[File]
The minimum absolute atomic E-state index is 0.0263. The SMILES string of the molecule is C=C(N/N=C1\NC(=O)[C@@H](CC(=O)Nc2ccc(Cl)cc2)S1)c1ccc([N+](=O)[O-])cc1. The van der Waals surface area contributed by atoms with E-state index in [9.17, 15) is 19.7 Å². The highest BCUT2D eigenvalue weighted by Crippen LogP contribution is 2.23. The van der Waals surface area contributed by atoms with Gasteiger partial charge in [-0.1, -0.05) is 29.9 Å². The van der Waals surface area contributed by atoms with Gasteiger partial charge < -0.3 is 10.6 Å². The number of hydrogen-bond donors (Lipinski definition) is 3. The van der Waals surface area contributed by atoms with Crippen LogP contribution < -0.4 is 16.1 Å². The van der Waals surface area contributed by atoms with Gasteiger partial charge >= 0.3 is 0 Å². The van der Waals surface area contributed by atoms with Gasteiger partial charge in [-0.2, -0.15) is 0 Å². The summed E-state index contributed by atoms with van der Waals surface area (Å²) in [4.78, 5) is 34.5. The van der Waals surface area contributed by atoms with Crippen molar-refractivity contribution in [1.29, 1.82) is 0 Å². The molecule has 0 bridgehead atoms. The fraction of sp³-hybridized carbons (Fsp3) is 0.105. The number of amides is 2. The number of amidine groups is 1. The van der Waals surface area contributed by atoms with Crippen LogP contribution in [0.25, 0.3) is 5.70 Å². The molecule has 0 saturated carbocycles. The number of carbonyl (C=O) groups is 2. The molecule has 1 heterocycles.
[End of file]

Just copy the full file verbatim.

The minimum absolute atomic E-state index is 0.0263. The SMILES string of the molecule is C=C(N/N=C1\NC(=O)[C@@H](CC(=O)Nc2ccc(Cl)cc2)S1)c1ccc([N+](=O)[O-])cc1. The van der Waals surface area contributed by atoms with E-state index in [9.17, 15) is 19.7 Å². The highest BCUT2D eigenvalue weighted by Crippen LogP contribution is 2.23. The van der Waals surface area contributed by atoms with Gasteiger partial charge in [-0.1, -0.05) is 29.9 Å². The van der Waals surface area contributed by atoms with Gasteiger partial charge < -0.3 is 10.6 Å². The number of hydrogen-bond donors (Lipinski definition) is 3. The van der Waals surface area contributed by atoms with Crippen LogP contribution < -0.4 is 16.1 Å². The van der Waals surface area contributed by atoms with Gasteiger partial charge >= 0.3 is 0 Å². The van der Waals surface area contributed by atoms with Gasteiger partial charge in [-0.2, -0.15) is 0 Å². The summed E-state index contributed by atoms with van der Waals surface area (Å²) in [4.78, 5) is 34.5. The van der Waals surface area contributed by atoms with Crippen molar-refractivity contribution in [1.29, 1.82) is 0 Å². The molecule has 0 bridgehead atoms. The fraction of sp³-hybridized carbons (Fsp3) is 0.105. The number of amides is 2. The number of amidine groups is 1. The van der Waals surface area contributed by atoms with Crippen LogP contribution in [0.25, 0.3) is 5.70 Å². The molecule has 0 saturated carbocycles. The number of carbonyl (C=O) groups is 2. The molecule has 1 heterocycles.